Jordan Peterson came to the world’s attention not because he criticized the nutty idea of people like Joe Biden that children of six- and eight-years-old should get to determine whether they biologically transition to the opposite sex. He became famous based on his opposition to authoritarian legislation proposed by the Liberal government of Canada to force people to use genderless pronouns. Cambridge University dishonoured itself by its cowardly reversal on its invitation to Professor Peterson. It is great to hear that Dr. Ahmed is working to set things right at Cambridge.

Annette Kralendijk
Annette Kralendijk
1 year ago

Is a free speech policy necessary at a public university in a country that already maintains the right to free speech as a matter of law? I’m not knocking free speech, no country can be civilized without the right to free speech. But why the doubling up when it’s already the law?

7882 fremic
7882 fremic
1 year ago

It is NOT the law in UK! No right to free speech. There is no constitution, and so a first amendment, like in USA. But so popular a concept is the American Bill Of Rights that thuggish British youth are known to say they ‘Plead the 5th’ when in court.

But then rights are an odd thing. Once I was arrested with great enthusiasm by the law leaving me pretty beaten and left in chains a long wile to achieve an attitude adjustment on me, (which worked) and later was all ‘My Rights! this and that’. Once telling my story of Rights being violated some strong guy told me to just shut up. He said ‘You have two rights; the right to die, and the right to live till you die’ ‘All the rest is just a privilege granted to you by society’ so grow up. And I did right there.

I have seen some spectacular lack of rights in foreign lands, and so I realized I was the ass. I acted up so got an attitude adjustment, no lasting harm, and reflecting on it I realized we need to appreciate our Western rights as they are really a great privilege.

Drahcir Nevarc
Drahcir Nevarc
1 year ago

Because free speech has been under sustained attack by the woke left for several years. Do you not read newspapers???

Annette Kralendijk
Annette Kralendijk
1 year ago
Reply to  Drahcir Nevarc

How is free speech not still the law no matter who attacks it?

Drahcir Nevarc
Drahcir Nevarc
1 year ago

Because our Parliament hasn’t passed a law to that effect.

Annette Kralendijk
Annette Kralendijk
1 year ago
Reply to  Drahcir Nevarc

Then you DO have a problem. Wish you the best of luck. But understand that even with laws protecting free speech, as the US has, you will still have those who attack free speech as was said in your original comment. And that’s okay since that too represents free speech. But it’s the law that protects it, not the “goodwill of men”.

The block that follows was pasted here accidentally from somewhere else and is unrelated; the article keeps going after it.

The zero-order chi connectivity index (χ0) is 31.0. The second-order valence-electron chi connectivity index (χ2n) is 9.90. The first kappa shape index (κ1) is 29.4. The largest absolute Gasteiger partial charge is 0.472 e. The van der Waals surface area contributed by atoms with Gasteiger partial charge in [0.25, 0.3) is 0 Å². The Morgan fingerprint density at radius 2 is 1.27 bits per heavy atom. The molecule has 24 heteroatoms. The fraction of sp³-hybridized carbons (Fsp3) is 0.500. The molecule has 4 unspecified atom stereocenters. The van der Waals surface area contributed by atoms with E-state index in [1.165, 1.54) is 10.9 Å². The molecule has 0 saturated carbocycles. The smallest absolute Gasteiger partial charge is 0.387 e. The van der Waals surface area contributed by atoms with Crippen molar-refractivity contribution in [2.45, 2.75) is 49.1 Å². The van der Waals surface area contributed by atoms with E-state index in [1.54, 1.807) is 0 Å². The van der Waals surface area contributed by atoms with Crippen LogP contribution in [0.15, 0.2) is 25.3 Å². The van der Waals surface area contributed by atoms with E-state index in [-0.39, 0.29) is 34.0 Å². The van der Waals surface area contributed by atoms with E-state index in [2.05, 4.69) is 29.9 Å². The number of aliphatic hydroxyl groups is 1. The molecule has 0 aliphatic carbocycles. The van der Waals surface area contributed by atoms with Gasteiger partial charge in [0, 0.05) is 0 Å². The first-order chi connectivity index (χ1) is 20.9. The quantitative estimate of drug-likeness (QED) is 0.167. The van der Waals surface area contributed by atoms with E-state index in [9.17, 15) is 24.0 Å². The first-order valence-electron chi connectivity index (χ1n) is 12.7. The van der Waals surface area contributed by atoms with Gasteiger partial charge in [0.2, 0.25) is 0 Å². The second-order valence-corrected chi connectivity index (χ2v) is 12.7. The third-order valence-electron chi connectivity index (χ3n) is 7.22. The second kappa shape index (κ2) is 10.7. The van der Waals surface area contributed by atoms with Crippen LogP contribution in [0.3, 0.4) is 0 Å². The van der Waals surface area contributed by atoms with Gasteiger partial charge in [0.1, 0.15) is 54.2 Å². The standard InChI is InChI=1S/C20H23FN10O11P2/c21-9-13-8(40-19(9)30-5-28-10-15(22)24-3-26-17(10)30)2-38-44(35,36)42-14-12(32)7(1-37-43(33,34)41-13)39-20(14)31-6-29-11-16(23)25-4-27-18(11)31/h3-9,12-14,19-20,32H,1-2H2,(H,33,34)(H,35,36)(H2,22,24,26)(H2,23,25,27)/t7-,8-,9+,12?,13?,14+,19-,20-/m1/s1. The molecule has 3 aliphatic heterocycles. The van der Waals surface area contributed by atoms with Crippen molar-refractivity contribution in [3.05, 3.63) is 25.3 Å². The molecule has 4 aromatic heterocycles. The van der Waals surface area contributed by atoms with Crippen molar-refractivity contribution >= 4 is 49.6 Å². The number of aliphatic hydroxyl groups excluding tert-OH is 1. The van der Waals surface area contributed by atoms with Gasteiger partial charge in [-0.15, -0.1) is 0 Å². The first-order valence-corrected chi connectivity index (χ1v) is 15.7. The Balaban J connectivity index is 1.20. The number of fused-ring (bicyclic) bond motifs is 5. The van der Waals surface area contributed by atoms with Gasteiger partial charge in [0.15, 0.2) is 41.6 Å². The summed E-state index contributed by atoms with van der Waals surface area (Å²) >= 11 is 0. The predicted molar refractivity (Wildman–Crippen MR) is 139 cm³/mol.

Michael Whittock
Michael Whittock
1 year ago

I’m amazed that we are even having this debate when it would seem so patently obvious that there must be free speech in a university. Its
Taison d’etre cannot be served without it. There is no point in a university without the freedom to explore all kinds of ideas and be challenged by them however uncomfortable it may make us feel.That is how we grow in intellectual,emotional and spiritual maturity.
Cambridge has a tradition of radical thought. It was for instance a centre for the new theology of the Refomation. But its capitulation to the intolerant, anti- intellectual and irrational wokery of the moment is nothing but cowardice. Let’s hope and pray this diabolical grip on this august and venerable institution will be broken by the vote today.

Fraser Bailey
Fraser Bailey
1 year ago

Perhaps Freddy can update us as to the outcome of the vote.

7882 fremic
7882 fremic
1 year ago
Reply to  Fraser Bailey

It seems Biden has won, but also that there may have been factors which produced this result that are not really covered by the US Constitution.

Mark Lilly
Mark Lilly
1 year ago

The Unherd website code for contributors (q.v., now) is hugely more draconian than this; than indeed the most woke, BLM-sponsored dementedly trendy US campus.

Andrea X
Andrea X
1 year ago

Tomorrow’s almost passed, but no news?

Banaccringtonstanley Now
Banaccringtonstanley Now
1 year ago

Got to say great answer from a philosopher and it’s why we need philosophers.

I’m not sure I would allow Charlie hebo as it is not tolerant is it. So maybe not so clear cut.